GOP’s Texas-California connection grows

GOP’s Texas-California connection grows

rick perryIf present trends continue, California Republicans could set up a virtual government-in-exile in Texas.

As is now well known, outmigration from California has reached historic highs. Although just 2.6 percent of the large Texas population is now Californian in origin, Texas has received the largest number of Californians from any state in absolute terms. As The New York Times reports, Texas is now home for almost 680,000 people born in California — a figure that excludes non-native Californians who picked up stakes and relocated to the Lone Star State.

Number-crunchers have not drilled down much into the demographic details of the California-to-Texas migration path. But it’s not hard to understand what kind of Golden Staters would be especially drawn to the move.

A successful jump to Texas is aided by factors such as a well paying job that can relocate or translate into the same or better employment. But cultural reasons are among the motives for a self-induced transfer. Californians capable of moving are apt to consider Texas because they are dissatisfied with their own state’s high taxation, high unemployment and extensive government intrusions.

The same holds true if they’re unhappy with the public education system, the legacy of illegal immigration, or the political party that has dominated California politics for years on end.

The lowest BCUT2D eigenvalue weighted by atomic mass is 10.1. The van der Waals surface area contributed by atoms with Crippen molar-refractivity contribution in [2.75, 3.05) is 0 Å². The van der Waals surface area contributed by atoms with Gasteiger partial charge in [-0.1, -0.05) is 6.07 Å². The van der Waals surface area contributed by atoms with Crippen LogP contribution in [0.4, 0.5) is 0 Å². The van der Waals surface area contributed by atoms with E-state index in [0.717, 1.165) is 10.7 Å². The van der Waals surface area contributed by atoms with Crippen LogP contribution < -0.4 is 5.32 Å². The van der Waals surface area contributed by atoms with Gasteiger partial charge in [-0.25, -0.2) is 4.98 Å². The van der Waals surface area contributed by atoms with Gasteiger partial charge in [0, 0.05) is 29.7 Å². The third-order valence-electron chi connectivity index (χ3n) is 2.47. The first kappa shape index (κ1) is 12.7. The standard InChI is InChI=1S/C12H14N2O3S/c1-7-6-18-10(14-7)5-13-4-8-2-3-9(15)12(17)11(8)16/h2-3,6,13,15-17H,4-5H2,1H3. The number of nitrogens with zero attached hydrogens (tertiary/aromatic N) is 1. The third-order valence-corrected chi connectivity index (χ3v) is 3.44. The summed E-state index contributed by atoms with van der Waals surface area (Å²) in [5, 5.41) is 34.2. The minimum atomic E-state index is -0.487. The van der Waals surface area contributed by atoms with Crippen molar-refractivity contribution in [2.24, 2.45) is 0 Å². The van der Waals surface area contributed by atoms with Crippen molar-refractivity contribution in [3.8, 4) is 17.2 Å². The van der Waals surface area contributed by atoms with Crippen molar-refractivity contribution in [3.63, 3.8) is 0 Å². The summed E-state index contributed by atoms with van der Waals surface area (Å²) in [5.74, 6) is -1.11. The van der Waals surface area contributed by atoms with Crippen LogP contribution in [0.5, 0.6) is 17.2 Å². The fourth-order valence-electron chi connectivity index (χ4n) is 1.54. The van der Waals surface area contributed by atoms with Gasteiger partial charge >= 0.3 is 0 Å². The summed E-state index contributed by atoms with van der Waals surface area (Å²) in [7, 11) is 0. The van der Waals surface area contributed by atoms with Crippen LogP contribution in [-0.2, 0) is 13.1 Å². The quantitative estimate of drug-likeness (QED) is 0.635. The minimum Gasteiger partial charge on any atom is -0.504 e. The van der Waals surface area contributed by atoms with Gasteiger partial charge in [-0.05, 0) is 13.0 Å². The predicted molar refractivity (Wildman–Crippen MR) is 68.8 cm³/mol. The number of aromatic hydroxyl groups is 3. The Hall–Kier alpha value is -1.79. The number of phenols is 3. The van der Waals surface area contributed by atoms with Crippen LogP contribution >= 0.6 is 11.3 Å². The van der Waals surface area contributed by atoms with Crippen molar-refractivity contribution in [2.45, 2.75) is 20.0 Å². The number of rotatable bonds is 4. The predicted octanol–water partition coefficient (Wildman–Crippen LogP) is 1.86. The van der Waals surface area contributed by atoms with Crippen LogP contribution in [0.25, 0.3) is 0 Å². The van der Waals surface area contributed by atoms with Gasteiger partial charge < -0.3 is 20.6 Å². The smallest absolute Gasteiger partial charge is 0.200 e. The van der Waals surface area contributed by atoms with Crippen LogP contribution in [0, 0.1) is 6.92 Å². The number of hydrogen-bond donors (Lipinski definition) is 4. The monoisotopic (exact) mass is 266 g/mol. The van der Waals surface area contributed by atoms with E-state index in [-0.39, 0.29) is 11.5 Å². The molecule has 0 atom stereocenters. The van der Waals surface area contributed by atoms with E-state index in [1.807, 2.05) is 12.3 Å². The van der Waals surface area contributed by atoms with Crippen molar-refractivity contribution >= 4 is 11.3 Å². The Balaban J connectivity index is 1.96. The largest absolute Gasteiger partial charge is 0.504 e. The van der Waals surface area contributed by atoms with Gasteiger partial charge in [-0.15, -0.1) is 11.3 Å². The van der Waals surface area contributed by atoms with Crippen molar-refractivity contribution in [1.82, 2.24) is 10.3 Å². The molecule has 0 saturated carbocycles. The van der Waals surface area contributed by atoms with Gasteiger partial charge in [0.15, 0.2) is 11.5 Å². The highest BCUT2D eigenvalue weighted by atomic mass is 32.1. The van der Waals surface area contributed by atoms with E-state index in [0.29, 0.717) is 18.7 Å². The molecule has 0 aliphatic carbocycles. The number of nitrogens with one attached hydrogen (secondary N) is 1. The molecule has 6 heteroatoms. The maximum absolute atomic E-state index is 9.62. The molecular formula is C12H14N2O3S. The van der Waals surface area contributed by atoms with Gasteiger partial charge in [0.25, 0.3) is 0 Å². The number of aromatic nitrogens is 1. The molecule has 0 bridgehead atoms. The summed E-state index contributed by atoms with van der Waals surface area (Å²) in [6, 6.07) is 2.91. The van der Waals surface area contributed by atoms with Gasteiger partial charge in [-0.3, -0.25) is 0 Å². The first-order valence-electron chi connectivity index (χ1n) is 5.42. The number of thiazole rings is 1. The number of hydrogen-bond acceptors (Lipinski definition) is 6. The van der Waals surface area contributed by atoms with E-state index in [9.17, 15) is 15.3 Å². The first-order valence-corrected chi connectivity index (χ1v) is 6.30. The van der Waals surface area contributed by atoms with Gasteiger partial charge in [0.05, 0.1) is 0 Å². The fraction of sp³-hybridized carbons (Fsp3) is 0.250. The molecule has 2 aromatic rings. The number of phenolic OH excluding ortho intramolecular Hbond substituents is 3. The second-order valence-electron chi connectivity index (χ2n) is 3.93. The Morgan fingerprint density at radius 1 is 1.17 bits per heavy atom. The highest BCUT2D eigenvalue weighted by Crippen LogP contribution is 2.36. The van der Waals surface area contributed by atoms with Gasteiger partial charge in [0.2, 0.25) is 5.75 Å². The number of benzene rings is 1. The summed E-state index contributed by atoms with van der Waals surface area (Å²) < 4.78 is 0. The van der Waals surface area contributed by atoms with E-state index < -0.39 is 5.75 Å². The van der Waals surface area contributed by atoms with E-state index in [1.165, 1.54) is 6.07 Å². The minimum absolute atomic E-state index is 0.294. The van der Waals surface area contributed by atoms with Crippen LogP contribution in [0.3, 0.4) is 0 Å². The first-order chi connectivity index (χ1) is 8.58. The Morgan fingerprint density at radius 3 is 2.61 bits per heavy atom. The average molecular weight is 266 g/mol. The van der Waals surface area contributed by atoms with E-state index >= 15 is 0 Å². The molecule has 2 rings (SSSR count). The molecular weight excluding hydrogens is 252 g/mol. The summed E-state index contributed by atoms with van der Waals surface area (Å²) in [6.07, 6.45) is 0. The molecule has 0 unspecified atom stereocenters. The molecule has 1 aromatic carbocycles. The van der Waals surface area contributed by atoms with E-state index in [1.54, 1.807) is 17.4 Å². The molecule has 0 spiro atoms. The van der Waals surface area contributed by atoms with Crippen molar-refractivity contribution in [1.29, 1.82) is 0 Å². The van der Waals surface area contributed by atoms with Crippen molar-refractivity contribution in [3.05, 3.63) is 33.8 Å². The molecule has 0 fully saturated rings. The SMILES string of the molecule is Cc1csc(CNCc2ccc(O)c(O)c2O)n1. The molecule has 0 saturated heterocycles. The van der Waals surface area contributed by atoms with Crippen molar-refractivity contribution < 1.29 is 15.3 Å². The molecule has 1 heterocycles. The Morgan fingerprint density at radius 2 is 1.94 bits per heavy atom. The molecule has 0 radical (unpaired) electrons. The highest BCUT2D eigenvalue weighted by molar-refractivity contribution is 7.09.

In short, California Republicans are especially primed to become Texans — and Texas, under Gov. Rick Perry, is especially primed to welcome them.

Playing the inside game

That sort of synergy is clearly no coincidence. But the connection runs even deeper than the cultural and political climate in the two states. The “new” Perry — the more confident, competent figure that emerged from the wreckage of Perry’s bungled 2012 primary campaign for president — is not quite as home-grown Texan as some might believe. Rather than digging down deeper into his home state roots, Perry turned for help to an outsider with a powerful political pedigree — in California.

His name is Jeff Miller, a consultant volunteering a full suite of services to Perry. Miller rose to prominence fundraising and advising former Gov. Arnold Schwarzenegger. He’s among the most plugged-in and well regarded of California Republicans. But, in a sign of the condition of his state’s party politics, Miller is making huge waves — and spending lots of time — in Texas.